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Bjorn Stevens, Andrew S. Ackerman, Bruce A. Albrecht, Andrew R. Brown, Andreas Chlond, Joan Cuxart, Peter G. Duynkerke, David C. Lewellen, Malcolm K. Macvean, Roel A. J. Neggers, Enrique Sánchez, A. Pier Siebesma, and David E. Stevens

Abstract

The fifth intercomparison of the Global Water and Energy Experiment Cloud System Studies Working Group 1 is used as a vehicle for better understanding the dynamics of trade wind cumuli capped by a strong inversion. The basis of the intercomparison is 10 simulations by 7 groups. These simulations are supplemented by many further sensitivity studies, including some with very refined grid meshes.

The simulations help illustrate the turbulent dynamics of trade cumuli in such a regime. In many respects the dynamics are similar to those found in many previous simulations of trade cumuli capped by weaker inversions. The principal differences are the extent to which the cloud layer is quasi-steady in the current simulations, evidence of weak countergradient momentum transport within the cloud layer, and the development and influence of an incipient stratiform cloud layer at the top of the cloud layer. Although many elements of the turbulent structure (including the wind profiles, the evolution of cloud-base height, the statistics of the subcloud layer, and the nature of mixing in the lower and middle parts of the cloud layer) are robustly predicted, the representation of the stratiform cloud amount by the different simulations is remarkably sensitive to a number of factors. Chief among these are differences between numerical algorithms. These sensitivities persist even among simulations on relatively refined grid meshes. Part of this sensitivity is attributed to a physically realistic positive radiative feedback, whereby a propensity toward higher cloud fractions in any given simulation is amplified by longwave radiative cooling.

The simulations also provide new insight into the dynamics of the transition layer at cloud base. In accord with observations, the simulations predict that this layer is most identifiable in terms of moisture variances and gradients. The simulations help illustrate the highly variable (in both height and thickness) nature of the transition layer, and we speculate that this variability helps regulate convection.

Lastly the simulations are used to help evaluate simple models of trade wind boundary layers. In accord with previous studies, mass-flux models well represent the dynamics of the cloud layer, while mixing-length models well represent the subcloud layer. The development of the stratiform cloud layer is not, however, captured by the mass-flux models. The simulations indicate that future theoretical research needs to focus on interface rules, whereby the cloud layer is coupled to the subcloud layer below and the free atmosphere above. Future observational studies of this regime would be of most benefit if they could provide robust cloud statistics as a function of mean environmental conditions.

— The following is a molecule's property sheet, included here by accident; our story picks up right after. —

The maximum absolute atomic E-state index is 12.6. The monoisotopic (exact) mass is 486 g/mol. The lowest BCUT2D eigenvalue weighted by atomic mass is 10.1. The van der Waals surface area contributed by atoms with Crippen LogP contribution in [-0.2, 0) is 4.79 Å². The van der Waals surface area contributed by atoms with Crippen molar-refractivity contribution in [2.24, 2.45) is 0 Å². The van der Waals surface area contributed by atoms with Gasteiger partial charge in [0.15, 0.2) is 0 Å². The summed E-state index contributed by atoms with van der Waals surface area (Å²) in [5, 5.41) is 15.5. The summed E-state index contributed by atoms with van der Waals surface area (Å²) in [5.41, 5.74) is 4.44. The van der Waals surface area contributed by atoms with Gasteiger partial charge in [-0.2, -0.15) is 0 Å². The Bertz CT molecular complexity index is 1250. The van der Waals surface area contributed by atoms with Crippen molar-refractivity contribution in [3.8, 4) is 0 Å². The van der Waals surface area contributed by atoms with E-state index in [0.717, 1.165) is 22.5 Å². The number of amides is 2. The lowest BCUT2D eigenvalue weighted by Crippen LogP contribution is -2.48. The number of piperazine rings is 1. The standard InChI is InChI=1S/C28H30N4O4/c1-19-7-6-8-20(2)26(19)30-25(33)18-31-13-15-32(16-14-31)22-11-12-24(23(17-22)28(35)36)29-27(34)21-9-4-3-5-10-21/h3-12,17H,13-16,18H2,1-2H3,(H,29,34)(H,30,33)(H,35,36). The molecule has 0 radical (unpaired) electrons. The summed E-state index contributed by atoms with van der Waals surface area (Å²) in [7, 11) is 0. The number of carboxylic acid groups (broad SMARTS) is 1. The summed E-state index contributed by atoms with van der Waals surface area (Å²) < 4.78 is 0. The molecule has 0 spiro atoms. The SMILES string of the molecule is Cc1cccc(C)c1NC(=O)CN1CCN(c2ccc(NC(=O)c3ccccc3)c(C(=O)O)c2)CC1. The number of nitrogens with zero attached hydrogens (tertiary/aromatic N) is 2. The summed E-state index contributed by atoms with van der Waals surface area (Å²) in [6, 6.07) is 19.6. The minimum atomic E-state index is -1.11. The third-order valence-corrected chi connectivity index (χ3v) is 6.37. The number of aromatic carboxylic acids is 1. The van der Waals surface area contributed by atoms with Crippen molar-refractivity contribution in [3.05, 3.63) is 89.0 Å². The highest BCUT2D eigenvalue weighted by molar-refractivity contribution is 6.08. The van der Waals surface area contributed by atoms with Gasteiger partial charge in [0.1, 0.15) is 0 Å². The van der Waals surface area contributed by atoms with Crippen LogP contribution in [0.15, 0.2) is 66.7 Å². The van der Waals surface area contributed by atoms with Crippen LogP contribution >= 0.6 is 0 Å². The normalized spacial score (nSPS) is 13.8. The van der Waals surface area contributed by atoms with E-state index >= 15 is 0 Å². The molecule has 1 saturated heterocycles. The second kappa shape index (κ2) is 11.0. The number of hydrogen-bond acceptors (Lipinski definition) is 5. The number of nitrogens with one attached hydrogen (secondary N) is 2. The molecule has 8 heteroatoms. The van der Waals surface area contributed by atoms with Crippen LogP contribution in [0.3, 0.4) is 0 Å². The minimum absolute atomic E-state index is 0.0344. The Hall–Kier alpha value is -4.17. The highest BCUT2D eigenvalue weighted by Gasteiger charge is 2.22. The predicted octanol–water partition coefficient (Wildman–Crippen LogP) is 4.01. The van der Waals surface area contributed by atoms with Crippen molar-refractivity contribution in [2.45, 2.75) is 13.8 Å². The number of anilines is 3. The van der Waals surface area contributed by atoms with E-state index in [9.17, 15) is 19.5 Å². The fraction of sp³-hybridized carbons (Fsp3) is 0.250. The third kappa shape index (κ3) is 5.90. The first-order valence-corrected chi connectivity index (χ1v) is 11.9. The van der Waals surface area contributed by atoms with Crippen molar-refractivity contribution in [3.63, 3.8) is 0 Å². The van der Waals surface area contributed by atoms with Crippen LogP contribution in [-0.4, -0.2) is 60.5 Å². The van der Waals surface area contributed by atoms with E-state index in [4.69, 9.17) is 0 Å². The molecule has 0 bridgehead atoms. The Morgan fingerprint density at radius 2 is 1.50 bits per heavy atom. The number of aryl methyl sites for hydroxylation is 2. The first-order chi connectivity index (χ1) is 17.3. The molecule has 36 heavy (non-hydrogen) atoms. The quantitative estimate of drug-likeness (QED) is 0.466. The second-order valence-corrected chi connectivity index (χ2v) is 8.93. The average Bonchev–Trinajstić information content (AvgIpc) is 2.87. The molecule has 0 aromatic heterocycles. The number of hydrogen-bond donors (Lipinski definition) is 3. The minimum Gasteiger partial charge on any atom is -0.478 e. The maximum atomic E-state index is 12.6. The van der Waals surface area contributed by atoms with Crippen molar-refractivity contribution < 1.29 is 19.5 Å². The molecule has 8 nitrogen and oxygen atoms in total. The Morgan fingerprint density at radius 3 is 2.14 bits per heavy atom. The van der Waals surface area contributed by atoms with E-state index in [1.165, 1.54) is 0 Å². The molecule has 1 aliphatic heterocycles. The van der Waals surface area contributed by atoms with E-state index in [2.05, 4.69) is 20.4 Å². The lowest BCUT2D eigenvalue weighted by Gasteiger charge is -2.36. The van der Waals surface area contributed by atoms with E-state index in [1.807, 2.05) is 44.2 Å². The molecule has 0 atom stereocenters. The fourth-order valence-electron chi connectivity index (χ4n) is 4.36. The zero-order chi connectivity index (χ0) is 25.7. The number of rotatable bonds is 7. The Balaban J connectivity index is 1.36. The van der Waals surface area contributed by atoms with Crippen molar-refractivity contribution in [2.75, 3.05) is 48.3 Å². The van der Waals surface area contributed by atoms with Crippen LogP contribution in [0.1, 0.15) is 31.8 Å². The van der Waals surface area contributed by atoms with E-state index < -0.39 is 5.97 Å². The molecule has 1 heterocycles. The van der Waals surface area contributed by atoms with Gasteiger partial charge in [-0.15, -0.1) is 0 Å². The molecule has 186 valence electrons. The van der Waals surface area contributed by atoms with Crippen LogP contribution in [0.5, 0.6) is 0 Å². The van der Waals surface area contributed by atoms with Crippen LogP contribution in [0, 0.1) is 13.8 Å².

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Mark DeMaria, John A. Knaff, Michael J. Brennan, Daniel Brown, Richard D. Knabb, Robert T. DeMaria, Andrea Schumacher, Christopher A. Lauer, David P. Roberts, Charles R. Sampson, Pablo Santos, David Sharp, and Katherine A. Winters

Abstract

The National Hurricane Center Hurricane Probability Program, which estimated the probability of a tropical cyclone passing within a specific distance of a selected set of coastal stations, was replaced by the more general Tropical Cyclone Surface Wind Speed Probabilities in 2006. A Monte Carlo (MC) method is used to estimate the probabilities of 34-, 50-, and 64-kt (1 kt = 0.51 m s−1) winds at multiple time periods through 120 h. Versions of the MC model are available for the Atlantic, the combined eastern and central North Pacific, and the western North Pacific. This paper presents a verification of the operational runs of the MC model for the period 2008–11 and describes model improvements since 2007. The most significant change occurred in 2010 with the inclusion of a method to take into account the uncertainty of the track forecasts on a case-by-case basis, which is estimated from the spread of a dynamical model ensemble and other parameters. The previous version represented the track uncertainty from the error distributions from the previous 5 yr of forecasts from the operational centers, with no case-to-case variability. Results show the MC model provides robust estimates of the wind speed probabilities using a number of standard verification metrics, and that the inclusion of the case-by-case measure of track uncertainty improved the probability estimates. Beginning in 2008, an older operational wind speed probability table product was modified to include information from the MC model. This development and a verification of the new version of the table are described.

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D. N. Williams, R. Ananthakrishnan, D. E. Bernholdt, S. Bharathi, D. Brown, M. Chen, A. L. Chervenak, L. Cinquini, R. Drach, I. T. Foster, P. Fox, D. Fraser, J. Garcia, S. Hankin, P. Jones, D. E. Middleton, J. Schwidder, R. Schweitzer, R. Schuler, A. Shoshani, F. Siebenlist, A. Sim, W. G. Strand, M. Su, and N. Wilhelmi

By leveraging current technologies to manage distributed climate data in a unified virtual environment, the Earth System Grid (ESG) project is promoting data sharing between international research centers and diverse users. In transforming these data into a collaborative community resource, ESG is changing the way global climate research is conducted.